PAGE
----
After the Justice Minister’s recommendation goes to the PMO, an appointments adviser, Katherine Valcov-Kwiatkowski, screens the candidates yet again, before a name makes it to a cabinet vote.
This unwieldy process has slowed the system. Chief justices grew restive at the high numbers of vacancies on their courts: at record levels last year – more than 50 open seats. That number plummeted to 14 in June, with an avalanche of appointments before the official start of the federal election campaign. Quebec Court of Appeal judges were stretched so thin last fall that Chief Justice Nicole Duval Hesler asked Superior Court chief justice François Rolland if she could borrow some judges on an ad hoc basis, a source said. Chief justice Rolland said no.
In his annual public address in September, chief justice Rolland complained that one of the vacancies on his court went back to August, 2013, and four others to April, 2014. Civil trials expected to take longer than 25 days must be booked four years in advance, he said. He jokingly asked if anyone could get Justice Minister MacKay on the phone, because he had tried and failed. The judge has now retired.
One seat that was filled: In 2013, an opening on the Manitoba Court of Queen’s Bench went to former justice minister Vic Toews.
The judge who doesn’t like Canadian law
It is easy to see why Mr. Harper would be a fan of Grant Huscroft, Ian Brodie’s friend and co-editor, and why the Conservative government named the Western law professor to Ontario’s highest court, effective in January. (Mr. Brodie, now at the University of Calgary, tweeted his congratulations.)
In his published work, Mr. Huscroft has rejected virtually everything at the heart of the Canadian constitutional order. He is opposed to judges reviewing rights claims under the Charter – an important part of his job. He believes it’s undemocratic and judges are no better than anyone else at deciding whether a law is consistent with the rights commitments of the Charter. He has made the same point as Mr. Harper on gay rights and the Charter – that the framers deliberately did not protect gay rights. He has written that democracies do not “grossly violate rights,” but put “thoughtful” limits on them.
Wil Waluchow, a legal philosopher at McMaster University who strongly disagrees with Mr. Huscroft’s originalism, describes him as open-minded and respectful of different viewpoints. “He may fight against the mainstream to some extent, but I don’t think it will be in a way that is disrespectful or dishonest,” Prof. Waluchow said. “I respect Grant an enormous amount.”
Prof. Dyzenhaus, who co-edited a 2009 book of essays with Mr. Huscroft, is also familiar with his work, and has a somewhat different view. “He’s an attractive choice for Stephen Harper because he shares with Harper an antipathy for entrenched bills of rights and the way of interpreting those rights that Canadian judges have developed for 30 years,” Prof. Dyzenhaus said by phone from Cambridge University, where he is the Arthur Goodhart Visiting Professor of Legal Science.
So why does Mr. Huscroft want to be a judge? In Canada, unlike in the U.S., there is no public review of the federal appointments of new judges in which that question could be asked. Or this one: How can he stay true to his principles while respecting precedent?
Mr. Huscroft declined multiple requests for an interview. But Prof. Dyzenhaus believes Mr. Huscroft hopes to bring change from within.
“If I’m right that he thinks large chunks of the Canadian legal system are illegitimate, one reason for taking office is he wants to get involved in a kind of damage-limitation exercise. So to the extent he can, he will try to prune the living tree.”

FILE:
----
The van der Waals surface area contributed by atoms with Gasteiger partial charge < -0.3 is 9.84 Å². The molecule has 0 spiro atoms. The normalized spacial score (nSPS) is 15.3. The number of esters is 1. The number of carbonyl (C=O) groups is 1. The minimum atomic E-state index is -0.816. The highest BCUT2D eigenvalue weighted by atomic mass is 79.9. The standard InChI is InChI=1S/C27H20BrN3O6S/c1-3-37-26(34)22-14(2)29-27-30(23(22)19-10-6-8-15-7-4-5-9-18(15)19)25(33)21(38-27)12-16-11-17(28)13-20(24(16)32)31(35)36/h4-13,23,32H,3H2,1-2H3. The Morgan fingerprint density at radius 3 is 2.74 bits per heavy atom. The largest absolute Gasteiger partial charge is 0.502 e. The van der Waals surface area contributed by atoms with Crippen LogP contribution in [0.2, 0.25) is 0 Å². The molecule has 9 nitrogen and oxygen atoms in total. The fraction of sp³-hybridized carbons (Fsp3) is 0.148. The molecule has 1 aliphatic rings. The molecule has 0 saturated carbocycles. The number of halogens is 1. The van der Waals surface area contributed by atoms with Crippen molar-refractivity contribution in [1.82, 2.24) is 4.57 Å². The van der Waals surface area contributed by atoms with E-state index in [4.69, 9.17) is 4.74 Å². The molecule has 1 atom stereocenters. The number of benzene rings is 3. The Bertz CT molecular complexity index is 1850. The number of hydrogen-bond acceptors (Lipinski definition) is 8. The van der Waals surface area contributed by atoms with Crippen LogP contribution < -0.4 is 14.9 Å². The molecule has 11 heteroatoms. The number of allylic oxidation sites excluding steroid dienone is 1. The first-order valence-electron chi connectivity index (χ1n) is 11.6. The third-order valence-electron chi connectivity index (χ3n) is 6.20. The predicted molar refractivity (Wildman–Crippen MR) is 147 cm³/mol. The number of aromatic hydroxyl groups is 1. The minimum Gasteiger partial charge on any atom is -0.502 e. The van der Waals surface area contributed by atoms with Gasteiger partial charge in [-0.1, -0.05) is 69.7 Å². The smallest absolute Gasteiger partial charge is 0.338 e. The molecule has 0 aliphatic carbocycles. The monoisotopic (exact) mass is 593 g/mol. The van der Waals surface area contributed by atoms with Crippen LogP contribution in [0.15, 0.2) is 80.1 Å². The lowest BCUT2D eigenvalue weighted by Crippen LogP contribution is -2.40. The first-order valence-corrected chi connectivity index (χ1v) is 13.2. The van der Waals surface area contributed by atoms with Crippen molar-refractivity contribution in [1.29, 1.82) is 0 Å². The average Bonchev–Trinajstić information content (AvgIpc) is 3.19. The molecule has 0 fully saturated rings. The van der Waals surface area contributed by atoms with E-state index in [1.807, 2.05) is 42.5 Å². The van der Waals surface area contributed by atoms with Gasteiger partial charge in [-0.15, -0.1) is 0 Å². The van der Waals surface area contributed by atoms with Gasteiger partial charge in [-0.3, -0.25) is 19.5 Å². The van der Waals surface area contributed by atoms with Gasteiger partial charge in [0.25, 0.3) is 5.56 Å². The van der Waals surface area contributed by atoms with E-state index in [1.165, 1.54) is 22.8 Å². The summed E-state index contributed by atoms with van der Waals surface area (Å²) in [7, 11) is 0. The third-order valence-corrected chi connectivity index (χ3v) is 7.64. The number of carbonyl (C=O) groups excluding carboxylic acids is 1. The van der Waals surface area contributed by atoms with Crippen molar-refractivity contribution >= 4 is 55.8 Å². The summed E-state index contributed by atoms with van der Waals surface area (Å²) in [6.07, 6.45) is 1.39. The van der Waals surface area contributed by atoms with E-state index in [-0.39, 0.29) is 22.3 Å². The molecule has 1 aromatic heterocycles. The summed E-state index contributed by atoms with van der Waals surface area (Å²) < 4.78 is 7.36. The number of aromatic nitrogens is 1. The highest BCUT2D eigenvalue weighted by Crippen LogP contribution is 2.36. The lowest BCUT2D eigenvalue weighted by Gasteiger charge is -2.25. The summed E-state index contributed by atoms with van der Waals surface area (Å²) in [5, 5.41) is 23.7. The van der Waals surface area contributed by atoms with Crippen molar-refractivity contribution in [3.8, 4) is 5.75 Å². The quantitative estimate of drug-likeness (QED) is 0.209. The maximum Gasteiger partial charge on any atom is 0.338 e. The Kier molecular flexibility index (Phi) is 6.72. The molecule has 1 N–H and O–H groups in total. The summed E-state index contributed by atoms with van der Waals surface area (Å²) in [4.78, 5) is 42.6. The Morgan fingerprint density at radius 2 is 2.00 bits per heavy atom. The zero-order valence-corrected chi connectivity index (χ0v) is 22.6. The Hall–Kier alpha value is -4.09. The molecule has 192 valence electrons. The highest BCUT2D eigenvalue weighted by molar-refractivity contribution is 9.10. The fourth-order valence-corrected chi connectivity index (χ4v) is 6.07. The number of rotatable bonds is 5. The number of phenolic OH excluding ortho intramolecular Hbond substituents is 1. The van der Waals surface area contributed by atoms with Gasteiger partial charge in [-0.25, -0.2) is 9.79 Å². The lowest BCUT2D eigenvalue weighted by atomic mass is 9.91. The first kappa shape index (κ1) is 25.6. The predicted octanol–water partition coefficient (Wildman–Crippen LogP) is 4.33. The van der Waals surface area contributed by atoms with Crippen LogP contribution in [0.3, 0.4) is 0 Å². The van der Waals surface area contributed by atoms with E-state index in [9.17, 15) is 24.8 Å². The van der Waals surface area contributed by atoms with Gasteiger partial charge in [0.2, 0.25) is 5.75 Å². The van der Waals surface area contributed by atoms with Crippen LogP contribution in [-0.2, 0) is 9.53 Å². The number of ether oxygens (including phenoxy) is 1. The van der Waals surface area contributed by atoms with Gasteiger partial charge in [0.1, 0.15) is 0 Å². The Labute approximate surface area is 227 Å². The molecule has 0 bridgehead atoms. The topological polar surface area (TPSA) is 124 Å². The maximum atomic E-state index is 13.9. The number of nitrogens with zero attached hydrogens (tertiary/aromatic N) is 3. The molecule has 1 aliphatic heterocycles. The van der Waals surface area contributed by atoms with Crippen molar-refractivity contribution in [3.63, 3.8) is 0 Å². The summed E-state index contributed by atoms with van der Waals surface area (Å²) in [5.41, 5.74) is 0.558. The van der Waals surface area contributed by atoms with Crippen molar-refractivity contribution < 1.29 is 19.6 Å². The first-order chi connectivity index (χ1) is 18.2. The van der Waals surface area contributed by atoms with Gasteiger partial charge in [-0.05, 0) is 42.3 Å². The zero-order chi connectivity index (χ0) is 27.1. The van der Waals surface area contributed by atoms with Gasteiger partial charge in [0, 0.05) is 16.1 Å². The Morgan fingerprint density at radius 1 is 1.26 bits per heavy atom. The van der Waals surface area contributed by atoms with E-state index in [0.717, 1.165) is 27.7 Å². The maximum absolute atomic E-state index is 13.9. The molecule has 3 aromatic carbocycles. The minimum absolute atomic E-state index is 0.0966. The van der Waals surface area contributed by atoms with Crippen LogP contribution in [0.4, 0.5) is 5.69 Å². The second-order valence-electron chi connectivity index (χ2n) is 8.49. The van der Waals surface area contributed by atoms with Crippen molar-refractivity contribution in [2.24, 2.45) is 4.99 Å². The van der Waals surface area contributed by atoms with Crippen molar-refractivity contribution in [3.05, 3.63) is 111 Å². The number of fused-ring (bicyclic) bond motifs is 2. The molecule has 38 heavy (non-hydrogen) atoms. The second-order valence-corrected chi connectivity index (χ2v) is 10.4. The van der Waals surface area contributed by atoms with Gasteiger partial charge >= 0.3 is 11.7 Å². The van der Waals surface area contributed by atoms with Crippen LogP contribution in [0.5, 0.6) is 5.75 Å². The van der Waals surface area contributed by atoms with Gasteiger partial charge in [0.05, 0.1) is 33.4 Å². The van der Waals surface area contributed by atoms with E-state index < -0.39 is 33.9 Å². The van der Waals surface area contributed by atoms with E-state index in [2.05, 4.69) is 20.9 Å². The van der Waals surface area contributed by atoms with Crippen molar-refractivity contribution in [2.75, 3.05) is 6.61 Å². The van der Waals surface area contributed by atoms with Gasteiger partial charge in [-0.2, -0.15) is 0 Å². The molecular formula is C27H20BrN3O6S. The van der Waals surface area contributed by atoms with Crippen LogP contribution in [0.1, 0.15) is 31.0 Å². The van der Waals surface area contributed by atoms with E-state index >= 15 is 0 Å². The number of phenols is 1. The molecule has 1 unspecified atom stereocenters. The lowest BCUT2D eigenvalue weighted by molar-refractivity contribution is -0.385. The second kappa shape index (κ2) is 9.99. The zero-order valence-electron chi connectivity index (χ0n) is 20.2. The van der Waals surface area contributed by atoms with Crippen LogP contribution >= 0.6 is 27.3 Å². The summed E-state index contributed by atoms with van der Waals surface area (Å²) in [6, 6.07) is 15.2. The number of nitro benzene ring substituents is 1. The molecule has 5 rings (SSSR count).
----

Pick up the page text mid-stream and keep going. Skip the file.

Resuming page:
The constitutional romance
Constitutional romantics assume the worst of elected legislators and the best of judges,” Mr. Huscroft has written. For nearly 10 years, the Conservative government has been dripping blue ink into a red pot – attempting to expunge, bit by bit, the country’s 30-year romance with the Charter, and with judges who go out of their way to be the guarantor of rights.
The moves have produced mixed results. The government is up against a culture of unanimity; when Liberal and Conservative appointees sit down together, they tend to find common ground. It also faces a tradition of judicial independence, as some Conservative-appointed judges have demonstrated in striking down tough-on-crime legislation. “This, irrespective of who appointed you, is always the dominant culture,” one appeal court judge said.
There is no strong evidence, in a statistical sense, of more severe criminal sentencing. But there are other areas of the judicial system where the effects can be seen. Perhaps the clearest sign of change is on the Federal Court. Refugees whose claims are rejected by the immigration board can ask this court to review their case. The review is not automatic, and Conservative appointees on the Federal Court agreed to a review in just 10 per cent of cases, compared with 17.6 per cent for Liberal appointees, a study found. David Near, a former judicial affairs adviser for the Conservatives, accepted 2.5 per cent of requests for judicial review he heard on the Federal Court. In 2013, he was appointed to the Federal Court of Appeal.
As an election approaches that will be fought in part on security from terrorism and crime, the Prime Minister and his cabinet continue their determined effort to reshape the judiciary. In June, they promoted Justice Bradley Miller, another former Western professor and proponent of originalism, to the Ontario Appeal Court. He opposes gay marriage and asks whether the Supreme Court has lost its moral centre. Business lawyers were again prominent, criminal defence lawyers scarce.
Mr. MacKay’s office has given only one answer when The Globe has asked questions over the past eight months about individual appointments and the judicial appointments process: “All judicial appointments are based on merit and legal excellence and on recommendations made by the 17 Judicial Advisory Committees across Canada.”
Sean Fine is The Globe and Mail’s justice reporter.